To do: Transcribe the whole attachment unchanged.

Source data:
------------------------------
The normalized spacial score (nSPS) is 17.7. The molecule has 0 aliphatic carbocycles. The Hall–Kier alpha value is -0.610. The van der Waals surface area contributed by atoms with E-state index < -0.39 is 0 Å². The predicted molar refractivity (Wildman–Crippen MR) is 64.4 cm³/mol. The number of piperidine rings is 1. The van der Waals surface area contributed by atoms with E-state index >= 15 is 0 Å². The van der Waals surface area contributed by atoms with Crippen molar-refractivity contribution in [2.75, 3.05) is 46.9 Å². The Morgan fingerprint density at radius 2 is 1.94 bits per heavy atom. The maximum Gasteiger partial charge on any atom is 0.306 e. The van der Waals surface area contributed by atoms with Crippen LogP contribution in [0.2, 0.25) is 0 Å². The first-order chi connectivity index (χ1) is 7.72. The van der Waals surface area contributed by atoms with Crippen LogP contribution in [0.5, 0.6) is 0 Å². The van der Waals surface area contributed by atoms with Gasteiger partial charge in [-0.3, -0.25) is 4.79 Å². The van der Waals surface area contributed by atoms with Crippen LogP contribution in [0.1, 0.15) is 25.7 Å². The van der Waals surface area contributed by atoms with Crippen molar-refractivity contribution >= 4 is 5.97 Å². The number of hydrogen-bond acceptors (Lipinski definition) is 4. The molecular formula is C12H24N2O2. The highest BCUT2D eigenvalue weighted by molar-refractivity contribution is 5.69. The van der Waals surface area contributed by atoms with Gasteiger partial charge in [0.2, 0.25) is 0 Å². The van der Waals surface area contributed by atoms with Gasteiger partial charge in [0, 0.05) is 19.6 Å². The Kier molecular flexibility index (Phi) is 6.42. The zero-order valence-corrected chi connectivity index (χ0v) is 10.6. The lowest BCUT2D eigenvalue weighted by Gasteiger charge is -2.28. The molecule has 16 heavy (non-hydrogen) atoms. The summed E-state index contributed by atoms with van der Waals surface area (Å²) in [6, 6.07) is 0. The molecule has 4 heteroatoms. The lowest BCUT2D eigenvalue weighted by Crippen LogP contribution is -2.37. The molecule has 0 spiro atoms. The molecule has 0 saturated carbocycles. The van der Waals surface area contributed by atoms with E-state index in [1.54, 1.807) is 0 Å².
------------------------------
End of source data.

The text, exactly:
The normalized spacial score (nSPS) is 17.7. The molecule has 0 aliphatic carbocycles. The Hall–Kier alpha value is -0.610. The van der Waals surface area contributed by atoms with E-state index < -0.39 is 0 Å². The predicted molar refractivity (Wildman–Crippen MR) is 64.4 cm³/mol. The number of piperidine rings is 1. The van der Waals surface area contributed by atoms with E-state index >= 15 is 0 Å². The van der Waals surface area contributed by atoms with Crippen molar-refractivity contribution in [2.75, 3.05) is 46.9 Å². The Morgan fingerprint density at radius 2 is 1.94 bits per heavy atom. The maximum Gasteiger partial charge on any atom is 0.306 e. The van der Waals surface area contributed by atoms with Crippen LogP contribution in [0.2, 0.25) is 0 Å². The first-order chi connectivity index (χ1) is 7.72. The van der Waals surface area contributed by atoms with Crippen LogP contribution in [0.5, 0.6) is 0 Å². The van der Waals surface area contributed by atoms with Gasteiger partial charge in [-0.3, -0.25) is 4.79 Å². The van der Waals surface area contributed by atoms with Crippen LogP contribution in [0.1, 0.15) is 25.7 Å². The van der Waals surface area contributed by atoms with Crippen molar-refractivity contribution >= 4 is 5.97 Å². The number of hydrogen-bond acceptors (Lipinski definition) is 4. The molecular formula is C12H24N2O2. The highest BCUT2D eigenvalue weighted by molar-refractivity contribution is 5.69. The van der Waals surface area contributed by atoms with Gasteiger partial charge in [0.2, 0.25) is 0 Å². The van der Waals surface area contributed by atoms with Gasteiger partial charge in [0, 0.05) is 19.6 Å². The Kier molecular flexibility index (Phi) is 6.42. The zero-order valence-corrected chi connectivity index (χ0v) is 10.6. The lowest BCUT2D eigenvalue weighted by Gasteiger charge is -2.28. The molecule has 16 heavy (non-hydrogen) atoms. The summed E-state index contributed by atoms with van der Waals surface area (Å²) in [6, 6.07) is 0. The molecule has 4 heteroatoms. The lowest BCUT2D eigenvalue weighted by Crippen LogP contribution is -2.37. The molecule has 0 spiro atoms. The molecule has 0 saturated carbocycles. The van der Waals surface area contributed by atoms with E-state index in [1.54, 1.807) is 0 Å².